These scenarios are useful in discussions among farming communities and the eventual decision on which crop to plant in the upcoming season is entirely up to them based on the model generated options and various variables that are not included in the model such for example access to credit, expertise in growing a certain crop, access to timely inputs, family circumstances among many others.

This tool may also be useful in assessing new or emerging agronomic practices (with which farmers are currently unfamiliar) from a socio-economic perspective. The model interface was deliberately designed with ease-of-use as an objective consistent with Rose et al. (2018) suggestion of user-centred design practices.

Feedback on the utility of the model from farmers has clearly indicated an improved understanding of the various components which requires consideration before making crop choice decisions. Participating farmers, NGOs and academic partners commented that an important asset of the modelling was that it provided them with a better appreciation of the various inputs that were applied in growing different crops in the region, and costs and revenues as a result of their crop choices.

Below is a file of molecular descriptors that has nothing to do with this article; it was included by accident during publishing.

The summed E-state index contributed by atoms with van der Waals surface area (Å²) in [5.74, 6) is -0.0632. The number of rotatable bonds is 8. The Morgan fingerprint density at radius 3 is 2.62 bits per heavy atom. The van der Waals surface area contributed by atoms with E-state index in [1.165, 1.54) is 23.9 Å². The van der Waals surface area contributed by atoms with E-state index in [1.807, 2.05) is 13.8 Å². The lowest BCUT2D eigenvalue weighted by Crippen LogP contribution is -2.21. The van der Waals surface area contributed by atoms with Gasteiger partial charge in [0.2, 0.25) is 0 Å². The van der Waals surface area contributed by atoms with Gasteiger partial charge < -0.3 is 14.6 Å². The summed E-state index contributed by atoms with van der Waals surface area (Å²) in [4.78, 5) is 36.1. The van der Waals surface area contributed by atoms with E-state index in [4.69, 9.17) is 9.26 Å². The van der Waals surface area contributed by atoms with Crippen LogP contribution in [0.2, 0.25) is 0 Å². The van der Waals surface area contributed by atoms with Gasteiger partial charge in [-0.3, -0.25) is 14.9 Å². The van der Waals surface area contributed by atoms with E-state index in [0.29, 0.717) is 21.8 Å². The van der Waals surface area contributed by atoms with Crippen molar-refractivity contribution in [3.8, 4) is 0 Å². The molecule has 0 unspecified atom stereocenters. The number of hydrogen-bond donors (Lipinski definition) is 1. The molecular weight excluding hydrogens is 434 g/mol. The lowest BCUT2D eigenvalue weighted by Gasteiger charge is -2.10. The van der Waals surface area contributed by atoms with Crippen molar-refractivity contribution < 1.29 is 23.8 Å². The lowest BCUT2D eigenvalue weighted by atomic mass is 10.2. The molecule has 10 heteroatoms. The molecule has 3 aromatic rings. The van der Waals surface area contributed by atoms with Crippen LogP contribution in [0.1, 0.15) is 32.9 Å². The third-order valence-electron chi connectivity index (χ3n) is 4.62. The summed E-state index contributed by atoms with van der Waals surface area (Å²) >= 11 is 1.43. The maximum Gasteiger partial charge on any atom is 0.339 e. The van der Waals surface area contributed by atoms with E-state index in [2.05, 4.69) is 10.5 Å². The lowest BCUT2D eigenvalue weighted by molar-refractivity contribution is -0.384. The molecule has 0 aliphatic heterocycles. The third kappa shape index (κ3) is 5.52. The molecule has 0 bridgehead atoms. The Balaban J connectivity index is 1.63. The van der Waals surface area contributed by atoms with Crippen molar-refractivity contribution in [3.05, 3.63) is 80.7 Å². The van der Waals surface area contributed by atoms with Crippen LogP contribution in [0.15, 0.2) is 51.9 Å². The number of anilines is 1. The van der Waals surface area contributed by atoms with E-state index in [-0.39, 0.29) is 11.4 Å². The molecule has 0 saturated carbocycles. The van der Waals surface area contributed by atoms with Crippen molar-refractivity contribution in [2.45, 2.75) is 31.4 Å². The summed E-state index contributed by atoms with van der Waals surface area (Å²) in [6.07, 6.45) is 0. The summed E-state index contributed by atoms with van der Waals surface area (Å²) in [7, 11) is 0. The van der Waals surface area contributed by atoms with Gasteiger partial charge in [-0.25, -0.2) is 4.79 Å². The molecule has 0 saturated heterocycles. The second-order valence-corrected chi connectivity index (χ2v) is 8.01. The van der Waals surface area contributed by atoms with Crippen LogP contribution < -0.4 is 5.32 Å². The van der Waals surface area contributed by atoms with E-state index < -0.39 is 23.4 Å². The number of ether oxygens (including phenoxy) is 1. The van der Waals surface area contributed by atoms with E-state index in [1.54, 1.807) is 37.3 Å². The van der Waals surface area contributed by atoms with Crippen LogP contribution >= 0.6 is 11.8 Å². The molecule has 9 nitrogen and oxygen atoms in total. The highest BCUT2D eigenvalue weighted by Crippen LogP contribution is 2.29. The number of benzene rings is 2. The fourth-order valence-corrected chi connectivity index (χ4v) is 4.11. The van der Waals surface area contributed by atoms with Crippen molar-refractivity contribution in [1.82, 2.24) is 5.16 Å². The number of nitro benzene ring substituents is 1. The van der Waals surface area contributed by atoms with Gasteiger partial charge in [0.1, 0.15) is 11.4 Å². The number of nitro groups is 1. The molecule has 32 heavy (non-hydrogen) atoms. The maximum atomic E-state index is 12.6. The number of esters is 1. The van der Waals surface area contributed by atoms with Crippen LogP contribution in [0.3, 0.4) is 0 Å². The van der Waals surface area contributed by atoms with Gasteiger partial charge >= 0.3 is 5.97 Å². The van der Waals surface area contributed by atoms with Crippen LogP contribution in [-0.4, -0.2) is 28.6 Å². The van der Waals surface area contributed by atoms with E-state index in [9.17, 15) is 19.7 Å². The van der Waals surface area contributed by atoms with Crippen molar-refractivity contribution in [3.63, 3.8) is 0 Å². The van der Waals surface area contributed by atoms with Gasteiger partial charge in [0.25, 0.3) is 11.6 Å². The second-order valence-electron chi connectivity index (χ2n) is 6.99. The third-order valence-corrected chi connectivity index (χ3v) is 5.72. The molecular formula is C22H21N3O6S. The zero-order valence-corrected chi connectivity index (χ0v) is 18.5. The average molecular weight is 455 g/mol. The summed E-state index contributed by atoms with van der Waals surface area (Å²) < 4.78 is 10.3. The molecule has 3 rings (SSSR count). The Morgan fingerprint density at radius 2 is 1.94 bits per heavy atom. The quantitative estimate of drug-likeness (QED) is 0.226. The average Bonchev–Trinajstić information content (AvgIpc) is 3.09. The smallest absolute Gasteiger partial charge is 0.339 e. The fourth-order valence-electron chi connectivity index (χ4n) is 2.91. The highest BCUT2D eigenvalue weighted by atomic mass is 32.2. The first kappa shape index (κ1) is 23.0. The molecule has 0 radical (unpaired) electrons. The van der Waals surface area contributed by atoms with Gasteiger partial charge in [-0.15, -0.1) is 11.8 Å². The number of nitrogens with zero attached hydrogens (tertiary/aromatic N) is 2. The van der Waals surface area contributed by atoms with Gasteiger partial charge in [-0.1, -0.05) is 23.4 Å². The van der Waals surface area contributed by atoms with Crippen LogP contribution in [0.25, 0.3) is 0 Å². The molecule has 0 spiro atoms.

As regards the level of interactions between the ‘modellers’, farmers and the ‘NGO extension agents’ that would be required, it is evident from the study that a collaborative learning process between key stakeholders i.e., researchers, extension staff, NGOs and participating farmers is critical.

The study suggests that male farmers were more concerned over market, profit, and the underlying risks, while female farmers were more focused on self-consumption of the produce by their family members, labour requirement, and regular flow of returns.

Decision-making practices in the households is a collective process with the participation of both men and women members where women could freely express their opinions over any crop choice and men listened to their concerns carefully before taking a final call.